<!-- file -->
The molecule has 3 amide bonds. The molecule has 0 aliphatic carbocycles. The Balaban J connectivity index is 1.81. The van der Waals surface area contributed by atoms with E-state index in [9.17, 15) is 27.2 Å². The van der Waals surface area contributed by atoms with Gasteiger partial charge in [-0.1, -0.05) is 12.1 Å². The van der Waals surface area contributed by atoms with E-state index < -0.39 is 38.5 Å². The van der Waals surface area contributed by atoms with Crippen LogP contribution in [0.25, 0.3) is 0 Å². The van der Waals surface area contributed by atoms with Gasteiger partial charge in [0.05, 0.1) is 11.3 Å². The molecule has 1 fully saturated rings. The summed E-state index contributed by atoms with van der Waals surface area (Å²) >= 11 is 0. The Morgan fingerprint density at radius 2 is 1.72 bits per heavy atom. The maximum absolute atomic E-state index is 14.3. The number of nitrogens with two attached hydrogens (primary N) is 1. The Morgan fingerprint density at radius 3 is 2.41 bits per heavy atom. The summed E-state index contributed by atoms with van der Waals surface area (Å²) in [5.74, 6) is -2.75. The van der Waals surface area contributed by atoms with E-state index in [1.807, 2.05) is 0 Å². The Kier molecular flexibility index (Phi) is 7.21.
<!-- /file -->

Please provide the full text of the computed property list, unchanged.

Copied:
The molecule has 3 amide bonds. The molecule has 0 aliphatic carbocycles. The Balaban J connectivity index is 1.81. The van der Waals surface area contributed by atoms with E-state index in [9.17, 15) is 27.2 Å². The van der Waals surface area contributed by atoms with Gasteiger partial charge in [-0.1, -0.05) is 12.1 Å². The van der Waals surface area contributed by atoms with E-state index < -0.39 is 38.5 Å². The van der Waals surface area contributed by atoms with Crippen LogP contribution in [0.25, 0.3) is 0 Å². The van der Waals surface area contributed by atoms with Gasteiger partial charge in [0.05, 0.1) is 11.3 Å². The molecule has 1 fully saturated rings. The summed E-state index contributed by atoms with van der Waals surface area (Å²) >= 11 is 0. The Morgan fingerprint density at radius 2 is 1.72 bits per heavy atom. The maximum absolute atomic E-state index is 14.3. The number of nitrogens with two attached hydrogens (primary N) is 1. The Morgan fingerprint density at radius 3 is 2.41 bits per heavy atom. The summed E-state index contributed by atoms with van der Waals surface area (Å²) in [5.74, 6) is -2.75. The van der Waals surface area contributed by atoms with E-state index in [1.807, 2.05) is 0 Å². The Kier molecular flexibility index (Phi) is 7.21.